At the end of each January and the beginning of each February, official sources always release a slew of economic data.
This week, Shaun Richards, a leading independent economist who studied at the prestigious London School of Economics, before being headhunted by major firms and public institutions to offer analysis on economic trends, shares his insights with SUR in English on the various figures that have recently been published in Spain.
What, in your opinion, will be the key economic themes in Spain in 2013?
In late January 2012, I wrote an article suggesting that an economic depression was more of a danger for Spain than an economic recession. Since then, the subsequent data has backed up that view, as not only did 2012 disappoint and show an annualised contraction of 1.8 per cent, but growth for 2011 was revised down. A key variable which helps in measuring this is employment, which fell by 363,300 in the last quarter of 2012 alone, because in the ‘credit crunch’ era changes in employment have been a good guide to what is likely to happen next.
Does the recent retail sales data tell us austerity isn’t working?
The latest retail sales numbers, with their 10.2 per cent decline on the year before in volume terms, tell us that domestic demand has fallen and the danger is a downward spiral. By reducing domestic demand we see likely lower tax revenue and higher social spending, which means austerity measures can be a type of ‘economic self-harming.’
What does the recent mortgage interest rate rise indicate and did the data surprise you?
It indicates that expansionary policy by central banks often gets ‘stuck’ in the banking sector and does not reach the borrower or consumer. Whilst the banks get cheaper money they pass it on much more rarely than they get it. Although I often highlight this, I confess, even for me, this particular rise did surprise.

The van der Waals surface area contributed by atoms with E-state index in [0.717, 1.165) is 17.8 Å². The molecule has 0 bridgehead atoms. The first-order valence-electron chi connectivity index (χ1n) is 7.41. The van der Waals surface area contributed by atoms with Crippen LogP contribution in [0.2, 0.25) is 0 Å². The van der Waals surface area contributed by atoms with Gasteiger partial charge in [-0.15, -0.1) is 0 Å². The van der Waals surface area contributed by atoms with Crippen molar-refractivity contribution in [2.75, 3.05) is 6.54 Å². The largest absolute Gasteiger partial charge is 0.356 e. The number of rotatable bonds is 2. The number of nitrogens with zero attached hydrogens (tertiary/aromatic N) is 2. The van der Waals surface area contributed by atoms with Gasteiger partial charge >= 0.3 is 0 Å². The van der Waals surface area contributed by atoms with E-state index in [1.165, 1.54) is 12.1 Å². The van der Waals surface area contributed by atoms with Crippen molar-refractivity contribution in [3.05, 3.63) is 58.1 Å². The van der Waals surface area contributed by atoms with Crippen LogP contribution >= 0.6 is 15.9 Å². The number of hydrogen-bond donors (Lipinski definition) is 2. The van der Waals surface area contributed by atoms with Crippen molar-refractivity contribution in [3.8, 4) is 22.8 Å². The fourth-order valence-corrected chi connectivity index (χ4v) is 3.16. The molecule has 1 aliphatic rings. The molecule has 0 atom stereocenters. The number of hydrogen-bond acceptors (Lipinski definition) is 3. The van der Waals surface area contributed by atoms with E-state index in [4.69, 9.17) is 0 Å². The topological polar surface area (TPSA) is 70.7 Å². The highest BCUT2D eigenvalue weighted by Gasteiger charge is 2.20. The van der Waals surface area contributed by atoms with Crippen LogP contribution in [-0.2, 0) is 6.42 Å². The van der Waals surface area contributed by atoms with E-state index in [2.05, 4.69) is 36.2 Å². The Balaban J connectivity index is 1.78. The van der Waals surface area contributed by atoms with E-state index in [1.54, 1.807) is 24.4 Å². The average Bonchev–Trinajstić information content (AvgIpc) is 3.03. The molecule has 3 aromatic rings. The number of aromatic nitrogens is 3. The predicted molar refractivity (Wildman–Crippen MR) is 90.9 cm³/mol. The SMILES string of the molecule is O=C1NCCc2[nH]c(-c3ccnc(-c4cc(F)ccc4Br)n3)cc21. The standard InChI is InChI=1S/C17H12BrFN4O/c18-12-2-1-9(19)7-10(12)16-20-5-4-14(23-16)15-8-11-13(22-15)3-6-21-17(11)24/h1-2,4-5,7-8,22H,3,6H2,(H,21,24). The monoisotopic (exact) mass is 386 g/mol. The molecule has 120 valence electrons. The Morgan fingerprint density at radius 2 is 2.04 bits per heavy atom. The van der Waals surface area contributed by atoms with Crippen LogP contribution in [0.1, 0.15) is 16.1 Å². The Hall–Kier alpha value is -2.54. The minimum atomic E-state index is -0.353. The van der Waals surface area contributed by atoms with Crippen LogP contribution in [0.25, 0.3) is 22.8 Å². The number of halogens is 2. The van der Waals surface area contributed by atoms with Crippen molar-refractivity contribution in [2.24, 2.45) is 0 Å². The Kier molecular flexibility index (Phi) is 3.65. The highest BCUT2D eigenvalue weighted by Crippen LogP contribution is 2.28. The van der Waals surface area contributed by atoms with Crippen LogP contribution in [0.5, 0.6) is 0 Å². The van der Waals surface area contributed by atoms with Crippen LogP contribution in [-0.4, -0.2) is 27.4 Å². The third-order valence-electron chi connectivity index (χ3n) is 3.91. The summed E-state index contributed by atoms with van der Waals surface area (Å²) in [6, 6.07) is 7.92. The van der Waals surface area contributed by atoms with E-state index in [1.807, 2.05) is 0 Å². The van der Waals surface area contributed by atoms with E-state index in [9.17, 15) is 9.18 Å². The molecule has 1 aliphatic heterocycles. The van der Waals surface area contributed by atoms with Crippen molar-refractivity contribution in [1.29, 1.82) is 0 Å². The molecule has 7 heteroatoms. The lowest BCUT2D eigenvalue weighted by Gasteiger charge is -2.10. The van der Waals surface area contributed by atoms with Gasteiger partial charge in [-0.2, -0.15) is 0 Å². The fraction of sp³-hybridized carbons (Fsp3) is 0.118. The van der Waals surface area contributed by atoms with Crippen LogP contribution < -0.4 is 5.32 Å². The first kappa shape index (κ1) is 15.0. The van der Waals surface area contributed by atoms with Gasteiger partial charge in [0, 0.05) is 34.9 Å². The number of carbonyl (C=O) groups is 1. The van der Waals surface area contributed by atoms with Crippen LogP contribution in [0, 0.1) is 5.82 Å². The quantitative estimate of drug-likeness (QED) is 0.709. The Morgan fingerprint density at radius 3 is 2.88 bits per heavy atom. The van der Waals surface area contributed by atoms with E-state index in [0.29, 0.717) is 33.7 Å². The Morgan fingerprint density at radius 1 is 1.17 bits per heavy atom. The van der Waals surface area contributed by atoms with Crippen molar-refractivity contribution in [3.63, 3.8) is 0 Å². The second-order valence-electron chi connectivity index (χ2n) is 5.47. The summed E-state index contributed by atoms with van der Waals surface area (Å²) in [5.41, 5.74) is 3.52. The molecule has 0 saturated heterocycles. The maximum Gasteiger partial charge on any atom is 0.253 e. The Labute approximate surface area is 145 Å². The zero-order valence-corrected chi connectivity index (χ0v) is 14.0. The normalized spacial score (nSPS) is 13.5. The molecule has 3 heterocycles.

How do you feel the strengthening euro might affect Spain?
This must be dampening the prospects for Spanish exports which, up until now, have been a success story, so a bright spot looks likely to be dimmed and maybe turned off. Previously, Spanish exports had been supported by a falling exchange rate.
Are Spain’s recent GDP figures an accurate snapshot of the current economic situation?
One can debate how useful GDP data actually is particularly in a country with such a large ‘black economy’, as Spain is suspected to have. However, if we take the numbers at face value I think that they have understated the position, and the reality is worse than they might have you believe.
Is there any good economic news?
There are many factors which could yet change, as for example the oil price which has been rising could fall. Or the European Central Bank could take action to cut interest rates or loosen monetary policy in response to the higher exchange rate. But the best news of all would be for the government to face up to the problems rather than ignoring them.